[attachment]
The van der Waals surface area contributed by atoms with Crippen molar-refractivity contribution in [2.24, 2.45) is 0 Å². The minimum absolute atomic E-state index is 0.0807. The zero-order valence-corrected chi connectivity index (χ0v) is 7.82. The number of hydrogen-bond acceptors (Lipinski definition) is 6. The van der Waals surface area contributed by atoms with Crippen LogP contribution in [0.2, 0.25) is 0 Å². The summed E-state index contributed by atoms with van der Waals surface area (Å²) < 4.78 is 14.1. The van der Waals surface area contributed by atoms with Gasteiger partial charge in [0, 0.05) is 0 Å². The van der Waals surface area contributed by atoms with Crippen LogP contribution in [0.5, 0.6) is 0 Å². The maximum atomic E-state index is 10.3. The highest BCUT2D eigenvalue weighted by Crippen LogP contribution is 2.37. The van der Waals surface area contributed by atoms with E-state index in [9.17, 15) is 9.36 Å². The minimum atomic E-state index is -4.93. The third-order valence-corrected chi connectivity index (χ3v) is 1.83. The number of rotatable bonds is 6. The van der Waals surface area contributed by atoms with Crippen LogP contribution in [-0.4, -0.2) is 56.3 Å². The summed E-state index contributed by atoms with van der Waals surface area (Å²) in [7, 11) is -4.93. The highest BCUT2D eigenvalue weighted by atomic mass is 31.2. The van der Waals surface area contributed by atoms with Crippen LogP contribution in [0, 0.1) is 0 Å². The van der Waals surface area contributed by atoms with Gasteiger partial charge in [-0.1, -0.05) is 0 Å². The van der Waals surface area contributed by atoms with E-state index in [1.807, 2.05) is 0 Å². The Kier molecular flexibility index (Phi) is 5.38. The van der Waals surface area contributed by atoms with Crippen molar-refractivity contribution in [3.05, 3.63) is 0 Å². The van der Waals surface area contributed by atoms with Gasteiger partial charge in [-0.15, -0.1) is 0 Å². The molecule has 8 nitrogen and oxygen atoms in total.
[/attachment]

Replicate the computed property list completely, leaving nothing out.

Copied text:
The van der Waals surface area contributed by atoms with Crippen molar-refractivity contribution in [2.24, 2.45) is 0 Å². The minimum absolute atomic E-state index is 0.0807. The zero-order valence-corrected chi connectivity index (χ0v) is 7.82. The number of hydrogen-bond acceptors (Lipinski definition) is 6. The van der Waals surface area contributed by atoms with Crippen LogP contribution in [0.2, 0.25) is 0 Å². The summed E-state index contributed by atoms with van der Waals surface area (Å²) < 4.78 is 14.1. The van der Waals surface area contributed by atoms with Gasteiger partial charge in [0, 0.05) is 0 Å². The van der Waals surface area contributed by atoms with Crippen LogP contribution in [0.5, 0.6) is 0 Å². The maximum atomic E-state index is 10.3. The highest BCUT2D eigenvalue weighted by Crippen LogP contribution is 2.37. The van der Waals surface area contributed by atoms with E-state index in [9.17, 15) is 9.36 Å². The minimum atomic E-state index is -4.93. The third-order valence-corrected chi connectivity index (χ3v) is 1.83. The number of rotatable bonds is 6. The van der Waals surface area contributed by atoms with Crippen LogP contribution in [-0.4, -0.2) is 56.3 Å². The summed E-state index contributed by atoms with van der Waals surface area (Å²) in [7, 11) is -4.93. The highest BCUT2D eigenvalue weighted by atomic mass is 31.2. The van der Waals surface area contributed by atoms with Crippen LogP contribution in [0, 0.1) is 0 Å². The van der Waals surface area contributed by atoms with Gasteiger partial charge in [-0.1, -0.05) is 0 Å². The van der Waals surface area contributed by atoms with E-state index in [1.807, 2.05) is 0 Å². The Kier molecular flexibility index (Phi) is 5.38. The van der Waals surface area contributed by atoms with Crippen molar-refractivity contribution in [3.05, 3.63) is 0 Å². The van der Waals surface area contributed by atoms with Gasteiger partial charge in [-0.15, -0.1) is 0 Å². The molecule has 8 nitrogen and oxygen atoms in total.